by Christopher Zoukis
In December 2012, the Michigan legislature passed a law that would allow up to 250 retired state prison guards to come back to work on a part-time basis and still receive their pension benefits. The bill’s goal was to reduce overtime by current Michigan Department of Corrections (MDOC) prison guards, afford the prison system enough time to recruit and train new guards, and save the state upwards of $10 million in the 2013 budget.
The problem is that, while the bill passed, there weren’t enough takers. Thus far, a total of 3 retirees returned to work in April 2013, and another 25 are slated to return, but have not yet started. Part of the problem is the “sunset clause,” which places a cap on the amount of time these retired prison guards can come back to work. As the law currently reads, they are only allowed back to work until September 30.
According to state Representative Greg MacMaster, a Republican from Kewadin, the time period is so short due to legislative and administrative delays in enacting and employing the law. He has proposed revising the “sunset clause,” with House Bill 4664. If enacted, this bill would revoke the September cessation and allow retired prison guards to come back to work indefinitely.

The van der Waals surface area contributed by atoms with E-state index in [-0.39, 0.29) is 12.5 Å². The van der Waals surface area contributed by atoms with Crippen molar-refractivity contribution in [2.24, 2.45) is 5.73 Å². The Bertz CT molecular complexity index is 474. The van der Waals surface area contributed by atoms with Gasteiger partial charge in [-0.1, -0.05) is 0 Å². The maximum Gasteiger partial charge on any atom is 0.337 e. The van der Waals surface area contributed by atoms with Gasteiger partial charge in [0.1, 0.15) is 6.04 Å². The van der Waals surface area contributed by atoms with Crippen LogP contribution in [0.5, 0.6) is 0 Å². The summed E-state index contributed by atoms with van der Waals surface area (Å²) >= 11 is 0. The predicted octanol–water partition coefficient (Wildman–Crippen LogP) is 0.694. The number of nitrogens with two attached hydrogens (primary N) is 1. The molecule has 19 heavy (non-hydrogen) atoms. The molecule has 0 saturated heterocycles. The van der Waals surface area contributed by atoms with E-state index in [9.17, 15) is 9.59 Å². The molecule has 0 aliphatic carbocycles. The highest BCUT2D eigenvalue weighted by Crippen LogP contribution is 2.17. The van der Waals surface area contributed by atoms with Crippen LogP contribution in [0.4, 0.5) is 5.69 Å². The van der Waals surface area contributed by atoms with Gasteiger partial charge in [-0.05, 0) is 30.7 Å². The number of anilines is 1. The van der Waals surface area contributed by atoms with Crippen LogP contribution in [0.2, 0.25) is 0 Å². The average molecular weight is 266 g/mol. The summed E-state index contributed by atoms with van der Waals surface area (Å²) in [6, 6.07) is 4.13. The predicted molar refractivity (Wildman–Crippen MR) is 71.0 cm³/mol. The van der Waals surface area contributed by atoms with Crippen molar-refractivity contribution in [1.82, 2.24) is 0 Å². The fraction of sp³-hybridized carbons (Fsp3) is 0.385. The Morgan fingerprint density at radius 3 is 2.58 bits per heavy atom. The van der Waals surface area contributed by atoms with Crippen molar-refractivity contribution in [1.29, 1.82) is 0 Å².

Not everyone within the MDOC industrial complex is pleased with the current law. The Michigan Corrections Organization (MCO), the union which represents Michigan prison guards, opposed both the original bill and MacMaster’s proposed expansion of it. Mel Grieshaber, MCO’s executive director, stated that while the MCO appreciates retired prison guards’ desire to come back to work, the MCO feels that allowing retirees to return will cause safety issues through reduced consistency and stability.
As of February 2013, the state projected savings of $3 million in reduced overtime expenditures, but due to the lackluster effect of the law, the MDOC will have to cut costs elsewhere to balance their budget; an amount which reaches $2 billion a year, constituting up to four percent of the state’s $49 billion annual spending. Each month the MDOC loses projected savings of $833,000 due to all of the available retiree slots not being filled. With five percent of the MDOC’s 13,500 employees retiring each year, and payroll consuming 75 percent of the MDOC’s budget, payroll and retention practices are under further legislative review.
HB 4664 passed and was signed into law in September 2013, removing the deadline by which retired guards can return to work for the state.
[Originally published on Prison Legal News]
Published Jan 7, 2016 by Christopher Zoukis, JD, MBA | Last Updated by Christopher Zoukis, JD, MBA on Oct 24, 2021 at 9:39 am